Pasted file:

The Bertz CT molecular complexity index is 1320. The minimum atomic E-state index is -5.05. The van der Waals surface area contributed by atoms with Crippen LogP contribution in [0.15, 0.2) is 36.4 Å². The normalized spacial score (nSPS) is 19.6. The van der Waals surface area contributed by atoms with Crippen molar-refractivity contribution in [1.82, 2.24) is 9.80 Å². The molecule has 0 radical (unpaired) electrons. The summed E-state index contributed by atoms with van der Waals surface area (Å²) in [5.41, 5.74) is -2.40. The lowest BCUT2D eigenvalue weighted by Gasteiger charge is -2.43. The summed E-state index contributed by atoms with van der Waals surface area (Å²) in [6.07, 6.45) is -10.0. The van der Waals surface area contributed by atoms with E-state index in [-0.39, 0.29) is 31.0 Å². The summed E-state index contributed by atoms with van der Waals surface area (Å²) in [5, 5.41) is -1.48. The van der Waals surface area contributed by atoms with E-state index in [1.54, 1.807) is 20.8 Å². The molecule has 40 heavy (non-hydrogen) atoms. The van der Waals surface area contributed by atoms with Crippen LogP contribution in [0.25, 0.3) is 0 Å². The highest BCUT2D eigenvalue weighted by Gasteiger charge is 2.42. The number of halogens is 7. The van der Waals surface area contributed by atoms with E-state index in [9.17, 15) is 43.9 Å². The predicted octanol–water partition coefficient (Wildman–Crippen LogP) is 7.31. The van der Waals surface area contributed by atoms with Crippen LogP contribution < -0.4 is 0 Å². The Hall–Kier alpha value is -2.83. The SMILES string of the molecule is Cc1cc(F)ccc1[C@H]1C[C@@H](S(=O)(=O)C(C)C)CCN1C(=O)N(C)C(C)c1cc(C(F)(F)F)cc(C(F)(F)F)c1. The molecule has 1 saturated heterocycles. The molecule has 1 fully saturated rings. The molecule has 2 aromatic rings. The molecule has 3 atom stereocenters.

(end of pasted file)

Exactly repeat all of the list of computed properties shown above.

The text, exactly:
The Bertz CT molecular complexity index is 1320. The minimum atomic E-state index is -5.05. The van der Waals surface area contributed by atoms with Crippen LogP contribution in [0.15, 0.2) is 36.4 Å². The normalized spacial score (nSPS) is 19.6. The van der Waals surface area contributed by atoms with Crippen molar-refractivity contribution in [1.82, 2.24) is 9.80 Å². The molecule has 0 radical (unpaired) electrons. The summed E-state index contributed by atoms with van der Waals surface area (Å²) in [5.41, 5.74) is -2.40. The lowest BCUT2D eigenvalue weighted by Gasteiger charge is -2.43. The summed E-state index contributed by atoms with van der Waals surface area (Å²) in [6.07, 6.45) is -10.0. The van der Waals surface area contributed by atoms with E-state index in [-0.39, 0.29) is 31.0 Å². The summed E-state index contributed by atoms with van der Waals surface area (Å²) in [5, 5.41) is -1.48. The van der Waals surface area contributed by atoms with E-state index in [1.54, 1.807) is 20.8 Å². The molecule has 40 heavy (non-hydrogen) atoms. The van der Waals surface area contributed by atoms with Crippen LogP contribution in [0.25, 0.3) is 0 Å². The highest BCUT2D eigenvalue weighted by Gasteiger charge is 2.42. The number of halogens is 7. The van der Waals surface area contributed by atoms with E-state index in [9.17, 15) is 43.9 Å². The predicted octanol–water partition coefficient (Wildman–Crippen LogP) is 7.31. The van der Waals surface area contributed by atoms with Crippen LogP contribution < -0.4 is 0 Å². The Hall–Kier alpha value is -2.83. The SMILES string of the molecule is Cc1cc(F)ccc1[C@H]1C[C@@H](S(=O)(=O)C(C)C)CCN1C(=O)N(C)C(C)c1cc(C(F)(F)F)cc(C(F)(F)F)c1. The molecule has 1 saturated heterocycles. The molecule has 1 fully saturated rings. The molecule has 2 aromatic rings. The molecule has 3 atom stereocenters.